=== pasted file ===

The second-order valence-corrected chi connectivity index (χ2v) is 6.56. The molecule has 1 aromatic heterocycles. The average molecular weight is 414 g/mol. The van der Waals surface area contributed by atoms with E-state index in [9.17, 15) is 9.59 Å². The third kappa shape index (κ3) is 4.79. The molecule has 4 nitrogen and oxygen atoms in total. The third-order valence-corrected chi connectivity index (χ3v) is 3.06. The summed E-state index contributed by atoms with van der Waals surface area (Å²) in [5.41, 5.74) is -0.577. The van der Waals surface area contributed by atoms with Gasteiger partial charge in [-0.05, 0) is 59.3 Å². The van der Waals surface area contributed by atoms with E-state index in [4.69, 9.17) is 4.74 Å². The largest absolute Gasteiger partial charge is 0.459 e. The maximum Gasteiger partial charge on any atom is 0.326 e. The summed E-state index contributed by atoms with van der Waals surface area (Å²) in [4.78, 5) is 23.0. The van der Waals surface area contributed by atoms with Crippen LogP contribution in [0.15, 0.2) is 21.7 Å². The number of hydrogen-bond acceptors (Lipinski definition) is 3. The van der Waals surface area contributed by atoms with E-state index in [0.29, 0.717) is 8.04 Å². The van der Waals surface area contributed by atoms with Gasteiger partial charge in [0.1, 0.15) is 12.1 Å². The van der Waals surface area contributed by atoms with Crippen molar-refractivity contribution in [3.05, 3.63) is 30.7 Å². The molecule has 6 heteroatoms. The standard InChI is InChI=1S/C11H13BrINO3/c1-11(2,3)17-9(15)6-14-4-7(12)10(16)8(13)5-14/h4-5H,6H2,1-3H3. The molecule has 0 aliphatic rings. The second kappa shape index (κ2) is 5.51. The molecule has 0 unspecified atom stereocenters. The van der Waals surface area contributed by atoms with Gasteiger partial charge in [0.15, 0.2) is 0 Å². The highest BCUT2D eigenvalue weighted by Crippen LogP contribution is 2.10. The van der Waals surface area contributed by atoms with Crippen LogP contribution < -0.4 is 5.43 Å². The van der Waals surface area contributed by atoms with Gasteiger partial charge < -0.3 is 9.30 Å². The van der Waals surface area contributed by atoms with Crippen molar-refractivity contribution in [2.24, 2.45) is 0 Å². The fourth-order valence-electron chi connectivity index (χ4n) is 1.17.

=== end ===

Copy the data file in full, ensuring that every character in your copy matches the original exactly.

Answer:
The second-order valence-corrected chi connectivity index (χ2v) is 6.56. The molecule has 1 aromatic heterocycles. The average molecular weight is 414 g/mol. The van der Waals surface area contributed by atoms with E-state index in [9.17, 15) is 9.59 Å². The third kappa shape index (κ3) is 4.79. The molecule has 4 nitrogen and oxygen atoms in total. The third-order valence-corrected chi connectivity index (χ3v) is 3.06. The summed E-state index contributed by atoms with van der Waals surface area (Å²) in [5.41, 5.74) is -0.577. The van der Waals surface area contributed by atoms with Gasteiger partial charge in [-0.05, 0) is 59.3 Å². The van der Waals surface area contributed by atoms with E-state index in [4.69, 9.17) is 4.74 Å². The largest absolute Gasteiger partial charge is 0.459 e. The maximum Gasteiger partial charge on any atom is 0.326 e. The summed E-state index contributed by atoms with van der Waals surface area (Å²) in [4.78, 5) is 23.0. The van der Waals surface area contributed by atoms with Crippen LogP contribution in [0.15, 0.2) is 21.7 Å². The number of hydrogen-bond acceptors (Lipinski definition) is 3. The van der Waals surface area contributed by atoms with E-state index in [0.29, 0.717) is 8.04 Å². The van der Waals surface area contributed by atoms with Gasteiger partial charge in [0.1, 0.15) is 12.1 Å². The van der Waals surface area contributed by atoms with Crippen molar-refractivity contribution in [3.05, 3.63) is 30.7 Å². The molecule has 6 heteroatoms. The standard InChI is InChI=1S/C11H13BrINO3/c1-11(2,3)17-9(15)6-14-4-7(12)10(16)8(13)5-14/h4-5H,6H2,1-3H3. The molecule has 0 aliphatic rings. The second kappa shape index (κ2) is 5.51. The molecule has 0 unspecified atom stereocenters. The van der Waals surface area contributed by atoms with Gasteiger partial charge in [0.15, 0.2) is 0 Å². The highest BCUT2D eigenvalue weighted by Crippen LogP contribution is 2.10. The van der Waals surface area contributed by atoms with Crippen LogP contribution < -0.4 is 5.43 Å². The van der Waals surface area contributed by atoms with Gasteiger partial charge < -0.3 is 9.30 Å². The van der Waals surface area contributed by atoms with Crippen molar-refractivity contribution in [2.24, 2.45) is 0 Å². The fourth-order valence-electron chi connectivity index (χ4n) is 1.17.